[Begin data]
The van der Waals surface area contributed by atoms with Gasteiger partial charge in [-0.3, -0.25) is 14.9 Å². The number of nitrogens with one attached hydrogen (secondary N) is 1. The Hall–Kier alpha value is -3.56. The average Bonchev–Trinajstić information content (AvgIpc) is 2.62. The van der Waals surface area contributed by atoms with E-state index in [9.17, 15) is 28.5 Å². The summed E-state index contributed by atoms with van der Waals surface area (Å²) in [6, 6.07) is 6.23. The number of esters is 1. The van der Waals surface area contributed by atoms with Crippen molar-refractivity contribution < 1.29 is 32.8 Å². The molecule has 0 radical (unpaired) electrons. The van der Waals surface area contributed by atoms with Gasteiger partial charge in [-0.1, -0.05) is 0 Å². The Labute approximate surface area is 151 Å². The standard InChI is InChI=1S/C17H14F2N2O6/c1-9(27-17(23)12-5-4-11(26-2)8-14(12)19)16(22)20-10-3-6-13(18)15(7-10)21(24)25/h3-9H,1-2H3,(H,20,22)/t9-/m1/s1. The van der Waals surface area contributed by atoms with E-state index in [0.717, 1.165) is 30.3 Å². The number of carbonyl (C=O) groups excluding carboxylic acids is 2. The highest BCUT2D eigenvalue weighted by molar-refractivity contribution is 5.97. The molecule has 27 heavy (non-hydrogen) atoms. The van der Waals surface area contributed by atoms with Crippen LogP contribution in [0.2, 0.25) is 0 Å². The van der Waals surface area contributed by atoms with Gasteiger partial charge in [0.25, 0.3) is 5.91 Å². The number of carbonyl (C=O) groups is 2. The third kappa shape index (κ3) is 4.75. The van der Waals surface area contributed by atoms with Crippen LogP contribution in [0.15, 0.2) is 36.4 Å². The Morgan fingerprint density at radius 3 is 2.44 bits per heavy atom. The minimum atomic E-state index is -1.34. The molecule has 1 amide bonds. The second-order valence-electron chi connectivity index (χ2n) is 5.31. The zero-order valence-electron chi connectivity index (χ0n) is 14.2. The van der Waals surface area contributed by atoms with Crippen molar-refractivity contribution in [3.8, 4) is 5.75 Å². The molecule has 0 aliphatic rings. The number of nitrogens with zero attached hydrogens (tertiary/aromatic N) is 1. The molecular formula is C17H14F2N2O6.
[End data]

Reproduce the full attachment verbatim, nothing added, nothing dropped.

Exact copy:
The van der Waals surface area contributed by atoms with Gasteiger partial charge in [-0.3, -0.25) is 14.9 Å². The number of nitrogens with one attached hydrogen (secondary N) is 1. The Hall–Kier alpha value is -3.56. The average Bonchev–Trinajstić information content (AvgIpc) is 2.62. The van der Waals surface area contributed by atoms with E-state index in [9.17, 15) is 28.5 Å². The summed E-state index contributed by atoms with van der Waals surface area (Å²) in [6, 6.07) is 6.23. The number of esters is 1. The van der Waals surface area contributed by atoms with Crippen molar-refractivity contribution < 1.29 is 32.8 Å². The molecule has 0 radical (unpaired) electrons. The van der Waals surface area contributed by atoms with Gasteiger partial charge in [-0.1, -0.05) is 0 Å². The Labute approximate surface area is 151 Å². The standard InChI is InChI=1S/C17H14F2N2O6/c1-9(27-17(23)12-5-4-11(26-2)8-14(12)19)16(22)20-10-3-6-13(18)15(7-10)21(24)25/h3-9H,1-2H3,(H,20,22)/t9-/m1/s1. The van der Waals surface area contributed by atoms with E-state index in [0.717, 1.165) is 30.3 Å². The number of carbonyl (C=O) groups excluding carboxylic acids is 2. The highest BCUT2D eigenvalue weighted by molar-refractivity contribution is 5.97. The molecule has 27 heavy (non-hydrogen) atoms. The van der Waals surface area contributed by atoms with Crippen LogP contribution in [0.2, 0.25) is 0 Å². The van der Waals surface area contributed by atoms with Gasteiger partial charge in [0.25, 0.3) is 5.91 Å². The number of carbonyl (C=O) groups is 2. The third kappa shape index (κ3) is 4.75. The van der Waals surface area contributed by atoms with Crippen LogP contribution in [0.15, 0.2) is 36.4 Å². The Morgan fingerprint density at radius 3 is 2.44 bits per heavy atom. The minimum atomic E-state index is -1.34. The molecule has 1 amide bonds. The second-order valence-electron chi connectivity index (χ2n) is 5.31. The zero-order valence-electron chi connectivity index (χ0n) is 14.2. The van der Waals surface area contributed by atoms with Crippen molar-refractivity contribution in [3.8, 4) is 5.75 Å². The molecule has 0 aliphatic rings. The number of nitrogens with zero attached hydrogens (tertiary/aromatic N) is 1. The molecular formula is C17H14F2N2O6.